Edited by Ann and Jeff Vandermeer
In 2008, the Vandermeers unveiled Steampunk, an anthology that collected short stories and essays on the early ’90s sub-genre, best recognised for its leather-and-brass mixing of Victorian-era and sci-fi. At the time, the anthology interested us more for what the essays said than what the stories showed us in short form.
If the first anthology was a primer, this is more of a flagship. The stories here reveal Steampunk to be a varied and rich genre, no longer confined to the trappings that defined it for decades. Catherynne M Valente’s The Anachronist’s Cookbook nods to William Powell. Shweta Narayan’s The Mechanical Aviary of Emperor Jalal-ud-din Muhammed Akbar reads like a starter’s manual for a Steampunk role-playing game (that’s a compliment) and Caitlin Kiernan’s The Steam Dancer (1896) is a story about the life of a woman with robot limbs.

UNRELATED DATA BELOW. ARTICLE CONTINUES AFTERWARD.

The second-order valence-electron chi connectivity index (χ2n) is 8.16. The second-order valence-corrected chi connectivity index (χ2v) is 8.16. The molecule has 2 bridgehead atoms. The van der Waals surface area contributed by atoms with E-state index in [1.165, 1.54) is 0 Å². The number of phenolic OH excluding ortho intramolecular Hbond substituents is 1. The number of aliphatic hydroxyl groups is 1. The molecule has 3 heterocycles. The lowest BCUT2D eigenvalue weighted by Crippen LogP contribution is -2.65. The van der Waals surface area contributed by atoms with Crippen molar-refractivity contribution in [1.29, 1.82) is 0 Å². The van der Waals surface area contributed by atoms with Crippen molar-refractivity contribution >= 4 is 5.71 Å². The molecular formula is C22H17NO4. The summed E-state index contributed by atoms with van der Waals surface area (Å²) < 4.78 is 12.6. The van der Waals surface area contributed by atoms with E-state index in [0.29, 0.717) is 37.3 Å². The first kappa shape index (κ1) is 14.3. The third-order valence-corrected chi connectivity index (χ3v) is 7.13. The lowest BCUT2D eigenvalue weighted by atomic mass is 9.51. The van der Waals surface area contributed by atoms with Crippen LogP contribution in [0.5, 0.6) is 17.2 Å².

For all its cheek, Steampunk is most interesting because of its reverence for innovation – nearly every story requires a scientist, mad or not – and engagement with class. One thing that’s often glossed over is how dark Steampunk gets. Though it may be the brass’s flash that first attracts readers, it’s the grime that makes the stories, and this anthology, so compelling.